Just before I post my April blog, I promised to give you a quick recipe or two for making bread. Not only is it the kind of staple that is good to be able to produce quickly out of larder ingredients while shopping is so very difficult, but it’s also fun to make with the children.
I’m beginning with this very simple recipe for white soda bread. This is pretty much the simplest and fastest bread you can make – no yeast involved and only minimal kneading for a minute or two. Traditionally, proper Irish soda bread is made with wholemeal flour and buttermilk, but this white version is also delicious and is made from plain white flour – no point at all in using strong bread flour: in fact it works better without it. And, as I’ve made clear in the recipe, if you don’t have any buttermilk, just add some vinegar to ordinary milk – it works just as well.
Soda bread is definitely at its best when eaten the day it’s made, although it’s very tasty toasted the next day (or fried with egg and bacon for breakfast). I’ve made one large loaf, but you could make two smaller ones and freeze one (keeps well for 3-6 months if wrapped in an airtight bag) or you could make it into individual rolls. Just adjust the baking time to suit.
I’ll post a second easy bread recipe in the next day or two, so do keep checking back.
Love Jane x
Quick White Soda Bread
- 525g plain white flour
- 1½ tsps salt (7.5ml)
- 1½ tsps. (7.5ml) bicarbonate of soda
- 400ml buttermilk OR 375ml milk and 2 tbsps vinegar (white wine, cider etc - anything light-coloured)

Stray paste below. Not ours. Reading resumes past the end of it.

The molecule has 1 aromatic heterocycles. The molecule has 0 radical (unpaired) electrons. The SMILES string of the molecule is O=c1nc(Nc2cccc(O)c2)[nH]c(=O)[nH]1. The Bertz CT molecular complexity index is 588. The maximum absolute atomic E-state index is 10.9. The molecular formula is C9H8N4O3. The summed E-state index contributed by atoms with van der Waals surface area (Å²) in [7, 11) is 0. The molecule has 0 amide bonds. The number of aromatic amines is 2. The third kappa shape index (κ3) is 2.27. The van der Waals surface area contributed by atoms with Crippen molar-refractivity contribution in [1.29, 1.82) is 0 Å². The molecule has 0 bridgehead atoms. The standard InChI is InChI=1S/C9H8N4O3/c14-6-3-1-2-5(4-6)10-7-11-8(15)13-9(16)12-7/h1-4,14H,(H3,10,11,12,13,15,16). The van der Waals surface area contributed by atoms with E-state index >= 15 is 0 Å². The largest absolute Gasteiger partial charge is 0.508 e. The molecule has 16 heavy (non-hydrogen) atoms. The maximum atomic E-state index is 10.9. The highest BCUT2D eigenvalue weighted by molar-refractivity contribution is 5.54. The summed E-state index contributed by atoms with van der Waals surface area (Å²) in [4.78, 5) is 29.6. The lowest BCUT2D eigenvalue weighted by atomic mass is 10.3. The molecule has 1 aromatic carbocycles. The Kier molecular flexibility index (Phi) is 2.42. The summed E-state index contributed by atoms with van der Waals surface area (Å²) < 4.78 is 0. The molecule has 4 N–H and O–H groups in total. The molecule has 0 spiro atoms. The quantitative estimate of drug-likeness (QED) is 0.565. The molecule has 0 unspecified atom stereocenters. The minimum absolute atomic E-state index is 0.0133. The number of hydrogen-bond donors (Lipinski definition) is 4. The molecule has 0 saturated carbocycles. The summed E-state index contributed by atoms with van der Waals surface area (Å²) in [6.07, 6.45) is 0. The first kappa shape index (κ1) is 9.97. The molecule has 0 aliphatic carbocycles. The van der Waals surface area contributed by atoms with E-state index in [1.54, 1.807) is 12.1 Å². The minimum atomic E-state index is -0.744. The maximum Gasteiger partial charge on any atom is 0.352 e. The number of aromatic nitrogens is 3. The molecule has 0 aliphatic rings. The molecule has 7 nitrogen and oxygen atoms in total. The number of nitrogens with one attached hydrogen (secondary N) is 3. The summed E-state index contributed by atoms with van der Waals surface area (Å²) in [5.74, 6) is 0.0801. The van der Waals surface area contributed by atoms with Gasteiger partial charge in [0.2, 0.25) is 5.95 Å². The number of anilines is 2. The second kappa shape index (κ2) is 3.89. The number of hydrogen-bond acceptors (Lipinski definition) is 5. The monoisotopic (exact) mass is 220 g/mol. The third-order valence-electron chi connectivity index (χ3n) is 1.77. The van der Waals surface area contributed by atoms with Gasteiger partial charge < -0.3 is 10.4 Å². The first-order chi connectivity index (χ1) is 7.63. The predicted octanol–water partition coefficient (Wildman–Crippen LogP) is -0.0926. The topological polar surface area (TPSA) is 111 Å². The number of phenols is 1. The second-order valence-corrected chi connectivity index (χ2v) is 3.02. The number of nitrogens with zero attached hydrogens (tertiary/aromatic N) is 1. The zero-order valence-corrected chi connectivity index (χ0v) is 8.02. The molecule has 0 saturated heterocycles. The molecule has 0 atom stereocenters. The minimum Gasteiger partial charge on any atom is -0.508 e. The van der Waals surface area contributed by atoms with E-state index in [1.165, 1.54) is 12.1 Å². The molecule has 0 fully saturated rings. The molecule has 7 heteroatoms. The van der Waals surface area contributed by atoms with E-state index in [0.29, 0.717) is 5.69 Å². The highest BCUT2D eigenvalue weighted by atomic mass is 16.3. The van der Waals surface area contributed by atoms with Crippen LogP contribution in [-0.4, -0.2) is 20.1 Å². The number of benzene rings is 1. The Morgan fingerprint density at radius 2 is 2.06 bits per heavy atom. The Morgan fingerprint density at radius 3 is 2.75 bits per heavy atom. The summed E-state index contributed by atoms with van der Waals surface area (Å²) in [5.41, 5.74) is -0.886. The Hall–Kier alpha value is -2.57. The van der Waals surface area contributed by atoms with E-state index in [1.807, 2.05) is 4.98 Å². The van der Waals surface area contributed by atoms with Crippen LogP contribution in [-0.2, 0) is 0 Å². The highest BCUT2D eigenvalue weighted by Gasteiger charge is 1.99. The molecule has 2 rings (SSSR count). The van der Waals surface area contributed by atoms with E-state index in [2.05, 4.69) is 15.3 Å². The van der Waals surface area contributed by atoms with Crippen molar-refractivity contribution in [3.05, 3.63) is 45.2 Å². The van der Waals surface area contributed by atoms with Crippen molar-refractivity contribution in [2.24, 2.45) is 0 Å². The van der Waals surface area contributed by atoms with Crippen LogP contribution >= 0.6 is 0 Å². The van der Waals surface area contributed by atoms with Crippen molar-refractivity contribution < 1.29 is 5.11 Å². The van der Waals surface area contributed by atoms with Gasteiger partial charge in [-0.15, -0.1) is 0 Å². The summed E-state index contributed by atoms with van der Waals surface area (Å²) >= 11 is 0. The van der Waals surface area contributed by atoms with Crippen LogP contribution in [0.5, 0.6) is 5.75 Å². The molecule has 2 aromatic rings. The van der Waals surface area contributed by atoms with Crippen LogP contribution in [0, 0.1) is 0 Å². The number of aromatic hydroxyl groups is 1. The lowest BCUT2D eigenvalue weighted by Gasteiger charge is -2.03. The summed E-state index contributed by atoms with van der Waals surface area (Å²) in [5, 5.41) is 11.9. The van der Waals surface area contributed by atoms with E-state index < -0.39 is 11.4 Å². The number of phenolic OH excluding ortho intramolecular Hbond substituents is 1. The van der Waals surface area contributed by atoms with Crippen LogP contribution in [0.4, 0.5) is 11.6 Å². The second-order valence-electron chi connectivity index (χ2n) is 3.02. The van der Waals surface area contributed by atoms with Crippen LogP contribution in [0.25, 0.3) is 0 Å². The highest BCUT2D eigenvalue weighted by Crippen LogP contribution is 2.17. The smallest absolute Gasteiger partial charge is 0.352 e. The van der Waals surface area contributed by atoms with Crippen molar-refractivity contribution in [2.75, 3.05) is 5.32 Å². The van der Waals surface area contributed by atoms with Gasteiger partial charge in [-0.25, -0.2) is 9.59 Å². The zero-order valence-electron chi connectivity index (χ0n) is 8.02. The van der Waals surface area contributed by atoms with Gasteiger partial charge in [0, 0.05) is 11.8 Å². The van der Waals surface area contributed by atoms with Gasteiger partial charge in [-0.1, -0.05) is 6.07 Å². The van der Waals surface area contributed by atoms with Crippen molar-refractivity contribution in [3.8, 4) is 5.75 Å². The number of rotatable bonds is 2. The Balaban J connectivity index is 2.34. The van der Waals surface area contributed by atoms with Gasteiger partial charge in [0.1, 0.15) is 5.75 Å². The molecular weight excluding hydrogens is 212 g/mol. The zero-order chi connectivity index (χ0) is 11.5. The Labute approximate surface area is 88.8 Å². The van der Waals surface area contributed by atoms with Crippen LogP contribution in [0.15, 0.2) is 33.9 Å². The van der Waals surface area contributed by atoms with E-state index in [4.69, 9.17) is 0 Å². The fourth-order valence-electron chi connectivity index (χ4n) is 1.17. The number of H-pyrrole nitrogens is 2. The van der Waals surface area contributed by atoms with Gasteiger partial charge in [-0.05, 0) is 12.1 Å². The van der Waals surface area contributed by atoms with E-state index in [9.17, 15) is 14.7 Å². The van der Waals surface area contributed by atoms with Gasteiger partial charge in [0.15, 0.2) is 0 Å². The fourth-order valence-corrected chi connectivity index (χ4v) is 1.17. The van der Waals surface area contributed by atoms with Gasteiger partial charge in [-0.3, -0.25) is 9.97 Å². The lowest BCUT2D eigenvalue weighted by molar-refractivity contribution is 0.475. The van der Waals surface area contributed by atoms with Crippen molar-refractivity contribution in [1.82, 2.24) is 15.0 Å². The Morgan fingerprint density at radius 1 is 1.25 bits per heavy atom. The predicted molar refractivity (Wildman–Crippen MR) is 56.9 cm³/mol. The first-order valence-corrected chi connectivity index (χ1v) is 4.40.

Preheat the oven to 180C/160C fan/gas mark 4. Put a baking tray in to get hot while you make the bread If you don’t have any buttermilk, add the vinegar to the milk and let it stand for a few minutes.
Meanwhile, add the salt and bicarbonate of soda to the flour in a large bowl then make a well in the centre and pour in the buttermilk (or milk/vinegar mix).
Stir with a wooden spoon until the mix comes together roughly (see left image), then tip it out onto a floured work surface and knead it lightly and briefly until you can make it into a ball (see right image).
Place it on the hot baking tray and, with a sharp knife, cut a deep cross in the centre, going nearly to the bottom. (If necessary check the cross after half an hour or so cooking and make it again if it is closing up).
Dust the top of the loaf with a little flour and bake in the preheated oven for 55-65 minutes, or until crusty brown and hollow-sounding when you tap it on the bottom. Cool for a minute or two on a rack, then serve while still warm: delicious with butter, honey or cheese.